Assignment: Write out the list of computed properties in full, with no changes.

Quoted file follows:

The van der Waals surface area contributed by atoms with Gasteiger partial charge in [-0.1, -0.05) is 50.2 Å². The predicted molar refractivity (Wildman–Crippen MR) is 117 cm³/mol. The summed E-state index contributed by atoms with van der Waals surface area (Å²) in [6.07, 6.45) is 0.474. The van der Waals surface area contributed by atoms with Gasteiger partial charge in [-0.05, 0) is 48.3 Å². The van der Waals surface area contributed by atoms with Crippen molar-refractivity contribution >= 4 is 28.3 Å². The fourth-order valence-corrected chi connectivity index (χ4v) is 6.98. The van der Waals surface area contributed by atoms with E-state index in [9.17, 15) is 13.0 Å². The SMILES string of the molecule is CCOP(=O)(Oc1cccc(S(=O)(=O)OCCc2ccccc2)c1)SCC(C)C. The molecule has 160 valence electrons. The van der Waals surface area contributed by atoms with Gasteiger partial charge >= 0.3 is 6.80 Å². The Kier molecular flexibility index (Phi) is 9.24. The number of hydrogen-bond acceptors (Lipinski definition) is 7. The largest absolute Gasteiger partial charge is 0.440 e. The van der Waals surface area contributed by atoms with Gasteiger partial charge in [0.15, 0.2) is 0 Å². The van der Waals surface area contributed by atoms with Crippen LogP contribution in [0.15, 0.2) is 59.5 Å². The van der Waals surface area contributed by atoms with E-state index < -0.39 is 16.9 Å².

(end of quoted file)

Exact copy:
The van der Waals surface area contributed by atoms with Gasteiger partial charge in [-0.1, -0.05) is 50.2 Å². The predicted molar refractivity (Wildman–Crippen MR) is 117 cm³/mol. The summed E-state index contributed by atoms with van der Waals surface area (Å²) in [6.07, 6.45) is 0.474. The van der Waals surface area contributed by atoms with Gasteiger partial charge in [-0.05, 0) is 48.3 Å². The van der Waals surface area contributed by atoms with Crippen molar-refractivity contribution >= 4 is 28.3 Å². The fourth-order valence-corrected chi connectivity index (χ4v) is 6.98. The van der Waals surface area contributed by atoms with E-state index in [9.17, 15) is 13.0 Å². The SMILES string of the molecule is CCOP(=O)(Oc1cccc(S(=O)(=O)OCCc2ccccc2)c1)SCC(C)C. The molecule has 160 valence electrons. The van der Waals surface area contributed by atoms with Gasteiger partial charge >= 0.3 is 6.80 Å². The Kier molecular flexibility index (Phi) is 9.24. The number of hydrogen-bond acceptors (Lipinski definition) is 7. The largest absolute Gasteiger partial charge is 0.440 e. The van der Waals surface area contributed by atoms with Gasteiger partial charge in [0.15, 0.2) is 0 Å². The van der Waals surface area contributed by atoms with Crippen LogP contribution in [0.15, 0.2) is 59.5 Å². The van der Waals surface area contributed by atoms with E-state index < -0.39 is 16.9 Å².